A distinctive aspect of the EPEs in winter 2016–17 was the long duration of precipitation in each event, corresponding to a time scale beyond that of an individual synoptic-scale baroclinic wave. Precursory analyses (NOAA/NWS/CNRFC 2018; White et al. 2019; Fish et al. 2019) indicate that the ingredients for precipitation persisted during the events in conjunction with a serial clustering of discrete cyclones along the U.S. West Coast. This clustering process is consistent with the classic concept of cyclone families (Bjerknes and Solberg 1922) and the related concept of AR families (Fish et al. 2019). Prior studies (e.g., Ralph et al. 2011; Neiman et al. 2016) have documented a similar process in which propagation of successive mesoscale waves along a cold front causes a temporary prolongation of AR conditions and precipitation along the U.S. West Coast for ~1–2 days, resulting in extreme precipitation. However, to our knowledge, EPE scenarios in this region exhibiting serial clustering of cyclones over the course of several days or more have not yet been explicitly investigated. Studies for other midlatitude regions have demonstrated that this clustering process tends to occur in conjunction with Rossby wave breaking in persistent large-scale flow patterns characterized by zonally extended jet streams/waveguides (e.g., Sodemann and Stohl 2013; Pinto et al. 2014; Priestley et al. 2017a,b) or blocking (Grams et al. 2014). Serial clustering of such flow patterns can, analogously, result in precipitation extremes on subseasonal time scales (e.g., Martius et al. 2013; Barton et al. 2016; Lenggenhager et al. 2019).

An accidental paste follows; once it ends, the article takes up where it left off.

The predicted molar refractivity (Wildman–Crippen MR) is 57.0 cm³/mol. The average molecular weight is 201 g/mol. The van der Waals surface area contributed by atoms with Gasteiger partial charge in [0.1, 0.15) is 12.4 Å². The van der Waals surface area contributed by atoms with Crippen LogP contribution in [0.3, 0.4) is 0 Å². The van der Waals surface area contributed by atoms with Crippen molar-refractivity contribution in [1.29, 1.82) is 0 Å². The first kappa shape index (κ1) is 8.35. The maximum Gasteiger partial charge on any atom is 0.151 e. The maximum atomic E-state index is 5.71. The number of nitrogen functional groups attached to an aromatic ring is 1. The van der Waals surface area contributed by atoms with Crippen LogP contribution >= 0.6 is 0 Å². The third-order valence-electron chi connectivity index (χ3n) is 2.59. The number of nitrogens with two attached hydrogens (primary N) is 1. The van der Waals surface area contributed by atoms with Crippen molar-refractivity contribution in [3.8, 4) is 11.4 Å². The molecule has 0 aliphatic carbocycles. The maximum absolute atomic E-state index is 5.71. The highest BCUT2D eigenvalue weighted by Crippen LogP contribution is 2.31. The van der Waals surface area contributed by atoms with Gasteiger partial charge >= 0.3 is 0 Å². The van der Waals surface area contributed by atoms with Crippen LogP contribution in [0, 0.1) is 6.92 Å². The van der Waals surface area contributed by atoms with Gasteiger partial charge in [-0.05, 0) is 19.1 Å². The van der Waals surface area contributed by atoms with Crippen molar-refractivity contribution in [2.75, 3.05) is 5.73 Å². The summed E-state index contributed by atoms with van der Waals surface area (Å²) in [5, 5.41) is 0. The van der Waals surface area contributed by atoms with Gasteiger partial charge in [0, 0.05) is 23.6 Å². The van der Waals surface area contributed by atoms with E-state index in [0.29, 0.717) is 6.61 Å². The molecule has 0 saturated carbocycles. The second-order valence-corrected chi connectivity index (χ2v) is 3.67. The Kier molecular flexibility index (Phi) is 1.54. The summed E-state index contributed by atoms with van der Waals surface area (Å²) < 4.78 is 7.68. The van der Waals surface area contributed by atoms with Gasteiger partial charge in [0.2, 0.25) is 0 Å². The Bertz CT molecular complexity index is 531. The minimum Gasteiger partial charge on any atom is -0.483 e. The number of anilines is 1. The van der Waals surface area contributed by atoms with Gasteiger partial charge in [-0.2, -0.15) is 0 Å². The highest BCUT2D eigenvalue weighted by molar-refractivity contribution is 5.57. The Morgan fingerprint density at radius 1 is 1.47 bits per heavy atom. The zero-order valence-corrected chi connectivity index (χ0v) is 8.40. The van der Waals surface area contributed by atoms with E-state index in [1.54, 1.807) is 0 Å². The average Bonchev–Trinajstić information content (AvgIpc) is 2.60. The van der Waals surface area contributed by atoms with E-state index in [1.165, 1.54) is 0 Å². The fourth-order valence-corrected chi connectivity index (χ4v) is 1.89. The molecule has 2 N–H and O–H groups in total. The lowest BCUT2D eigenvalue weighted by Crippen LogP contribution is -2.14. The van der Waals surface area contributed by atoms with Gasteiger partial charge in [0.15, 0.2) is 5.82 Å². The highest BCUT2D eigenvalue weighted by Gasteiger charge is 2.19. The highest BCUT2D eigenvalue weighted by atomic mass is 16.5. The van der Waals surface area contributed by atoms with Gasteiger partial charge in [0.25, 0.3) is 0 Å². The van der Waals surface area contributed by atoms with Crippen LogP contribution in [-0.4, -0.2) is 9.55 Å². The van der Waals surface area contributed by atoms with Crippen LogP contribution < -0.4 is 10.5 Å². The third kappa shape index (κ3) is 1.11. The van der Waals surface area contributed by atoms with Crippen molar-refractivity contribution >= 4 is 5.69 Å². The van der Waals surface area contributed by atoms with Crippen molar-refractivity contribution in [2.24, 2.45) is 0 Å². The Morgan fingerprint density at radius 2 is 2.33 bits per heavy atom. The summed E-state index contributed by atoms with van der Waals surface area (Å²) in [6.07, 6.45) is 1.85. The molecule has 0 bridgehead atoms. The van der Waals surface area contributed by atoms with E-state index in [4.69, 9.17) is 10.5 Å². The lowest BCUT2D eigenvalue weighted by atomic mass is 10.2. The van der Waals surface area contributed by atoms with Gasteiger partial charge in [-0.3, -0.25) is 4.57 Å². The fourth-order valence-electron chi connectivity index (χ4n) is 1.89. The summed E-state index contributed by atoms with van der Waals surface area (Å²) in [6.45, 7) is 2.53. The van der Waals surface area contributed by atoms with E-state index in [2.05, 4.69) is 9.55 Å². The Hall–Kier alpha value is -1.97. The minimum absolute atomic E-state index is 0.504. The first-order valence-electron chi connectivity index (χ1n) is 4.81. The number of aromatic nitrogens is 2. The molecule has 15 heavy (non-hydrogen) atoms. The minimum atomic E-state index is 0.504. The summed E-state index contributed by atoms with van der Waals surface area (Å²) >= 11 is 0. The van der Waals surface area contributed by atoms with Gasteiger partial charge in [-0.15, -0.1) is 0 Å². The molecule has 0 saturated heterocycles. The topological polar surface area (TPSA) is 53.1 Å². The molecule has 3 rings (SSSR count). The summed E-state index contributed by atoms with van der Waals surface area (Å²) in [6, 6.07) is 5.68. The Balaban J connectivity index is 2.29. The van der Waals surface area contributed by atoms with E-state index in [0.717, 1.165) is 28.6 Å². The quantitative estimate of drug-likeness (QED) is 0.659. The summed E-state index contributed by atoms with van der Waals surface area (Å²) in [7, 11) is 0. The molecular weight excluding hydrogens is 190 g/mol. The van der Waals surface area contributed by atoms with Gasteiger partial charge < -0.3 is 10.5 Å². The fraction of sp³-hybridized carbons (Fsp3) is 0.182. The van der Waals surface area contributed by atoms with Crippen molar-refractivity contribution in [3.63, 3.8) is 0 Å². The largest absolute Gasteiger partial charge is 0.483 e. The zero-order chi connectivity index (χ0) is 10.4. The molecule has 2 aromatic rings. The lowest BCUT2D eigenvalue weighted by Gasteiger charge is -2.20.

2. Data and methods

a. Datasets

Atmospheric analyses were obtained from the ECMWF interim reanalysis (ERA-Interim) dataset (ECMWF 2009; Dee et al. 2011) at 6-h intervals on a T255 (~0.7°) grid. NOAA daily mean 2.5° outgoing longwave radiation (OLR) data (Liebmann and Smith 1996; NOAA/OAR/ESRL/PSD 2019b) were used to assess large-scale cloudiness and convection. The filtering technique of Wheeler and Weickmann (2001) was applied to extract OLR anomalies associated with the MJO. Anomalies in the ERA-Interim and OLR data were calculated relative to daily climatological means for 1979–2015 that were smoothed by retaining only the first four harmonics of the annual cycle via a Fourier analysis. Mesoscale conditions were examined using 0-h analyses from the operational 3-km NOAA High-Resolution Rapid Refresh (HRRR) model (Benjamin et al. 2016) obtained from an archive at the University of Utah (Blaylock and Horel 2015; Blaylock et al. 2017).